Given her history, Kerry Katona seems an odd choice to front a marketing campaign for a payday loans company. And it seems the advertising watchdog agrees, as it has deemed the Cash Lady TV ads ‘irresponsible’.
Declared bankrupt in 2008, former Atomic Kitten Kerry Katona is no stranger to money worries. With that in mind, the Advertising Standards Authority (ASA) has slammed an advert featuring the star for payday loans company ‘Cash Lady’.
The ASA concluded that some viewers ‘may have inferred from the advice given by Kerry Katona that the Cash Lady loan was advisable for those already having financial difficulties.’
Fast cash for fast debt
As far as I’m concerned, Cash Lady’s advertising slogan – ‘fast cash for fast lives’ – typifies one of the key problems in the payday loan sector. There’s too much emphasis on speed over cost, affordability and responsible borrowing.
This was reinforced by Kerry’s voiceover: ‘You could see your bank and fill in loads of forms, but there is an easier way to get a loan. With Cash Lady, it’s simple to apply for up to £300. It’s dead fast too.’
Even today, the homepage of the Cash Lady website says the only information you need to apply is your contact details, salary and bank details. There’s no mention of existing debts or your weekly expenditure, so it’s hard to see how the company can assess the true affordability of your loan. And this is a real problem for borrowers. In our survey, 48% of payday loan users had taken out credit in the past that it turned out they couldn’t afford to repay.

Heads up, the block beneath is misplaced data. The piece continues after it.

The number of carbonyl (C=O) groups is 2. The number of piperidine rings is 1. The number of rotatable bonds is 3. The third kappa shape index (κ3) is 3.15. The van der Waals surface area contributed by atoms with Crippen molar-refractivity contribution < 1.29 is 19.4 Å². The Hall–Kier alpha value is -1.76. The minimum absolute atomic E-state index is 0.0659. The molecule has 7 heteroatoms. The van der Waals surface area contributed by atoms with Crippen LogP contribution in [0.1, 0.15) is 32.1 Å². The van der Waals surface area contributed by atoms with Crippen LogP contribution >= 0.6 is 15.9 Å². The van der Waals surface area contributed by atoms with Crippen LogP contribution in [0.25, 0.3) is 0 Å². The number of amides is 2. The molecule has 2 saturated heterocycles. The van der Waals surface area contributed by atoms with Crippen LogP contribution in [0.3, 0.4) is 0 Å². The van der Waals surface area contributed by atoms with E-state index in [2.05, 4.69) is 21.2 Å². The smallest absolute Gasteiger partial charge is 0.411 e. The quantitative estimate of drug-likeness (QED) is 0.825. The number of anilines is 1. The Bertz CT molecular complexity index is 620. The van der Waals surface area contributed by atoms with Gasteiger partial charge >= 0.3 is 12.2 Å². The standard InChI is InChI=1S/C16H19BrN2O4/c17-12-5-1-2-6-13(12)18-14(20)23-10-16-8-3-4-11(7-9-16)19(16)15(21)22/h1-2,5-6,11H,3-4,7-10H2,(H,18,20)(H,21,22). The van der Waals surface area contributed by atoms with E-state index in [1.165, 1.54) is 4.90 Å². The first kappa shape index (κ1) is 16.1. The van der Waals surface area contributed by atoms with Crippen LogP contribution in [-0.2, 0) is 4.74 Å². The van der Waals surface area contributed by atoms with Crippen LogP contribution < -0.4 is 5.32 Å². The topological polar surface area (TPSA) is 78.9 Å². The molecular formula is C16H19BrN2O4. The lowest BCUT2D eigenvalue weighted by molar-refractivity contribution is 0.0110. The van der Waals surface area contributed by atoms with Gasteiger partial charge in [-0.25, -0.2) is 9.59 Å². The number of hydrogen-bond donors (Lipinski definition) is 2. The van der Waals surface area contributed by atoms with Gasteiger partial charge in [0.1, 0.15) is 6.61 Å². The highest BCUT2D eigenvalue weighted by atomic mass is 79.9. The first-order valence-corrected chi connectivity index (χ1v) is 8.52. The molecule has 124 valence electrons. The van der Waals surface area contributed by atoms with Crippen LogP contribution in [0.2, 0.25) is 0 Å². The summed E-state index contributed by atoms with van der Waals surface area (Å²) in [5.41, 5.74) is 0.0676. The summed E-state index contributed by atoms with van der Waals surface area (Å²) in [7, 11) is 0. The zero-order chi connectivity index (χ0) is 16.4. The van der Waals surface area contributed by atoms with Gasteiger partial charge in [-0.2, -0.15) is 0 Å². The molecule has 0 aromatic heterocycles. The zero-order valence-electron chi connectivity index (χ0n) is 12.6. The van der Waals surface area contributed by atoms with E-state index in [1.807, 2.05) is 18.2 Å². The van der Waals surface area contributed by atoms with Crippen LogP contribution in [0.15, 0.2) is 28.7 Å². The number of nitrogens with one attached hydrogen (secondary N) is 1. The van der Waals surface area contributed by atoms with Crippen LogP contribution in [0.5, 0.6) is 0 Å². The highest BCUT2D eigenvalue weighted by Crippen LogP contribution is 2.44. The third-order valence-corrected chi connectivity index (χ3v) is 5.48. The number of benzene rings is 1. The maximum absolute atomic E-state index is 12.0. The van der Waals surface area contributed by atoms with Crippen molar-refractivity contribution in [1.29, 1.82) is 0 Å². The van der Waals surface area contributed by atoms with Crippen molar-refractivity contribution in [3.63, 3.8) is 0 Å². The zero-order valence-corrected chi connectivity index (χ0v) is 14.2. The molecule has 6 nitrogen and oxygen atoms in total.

According to the ASA, Cash Lady’s adverts didn’t make clear that the loans of up to £300 should only be used as short-term stop gaps, not as a solution for more serious financial problems.
From prawns to payday loans
Irresponsible advertising like the Cash Lady ads encourages unaffordable borrowing, and does no favours to an industry desperate to improve its battered reputation.
And the problem isn’t restricted to Cash Lady. Our research last year found payday loan companies advertising loans for nights out or even ‘to put in the bank for emergencies’. One lender still claims that a payday loan can help you ‘solve all your money problems’. But when a loan costs you up to £29 a month in interest for every £100 you borrow, we think this is dangerous advice.
With our latest Consumer Insight Tracker data revealing that five million UK households used credit or savings to cover their spending on food last month, it’s ironic that Kerry Katona has gone from advertising Iceland’s prawn rings to Cash Lady’s payday loans.
Given her own past problems, a more responsible message might have been ‘Mum’s gone to get some debt advice’.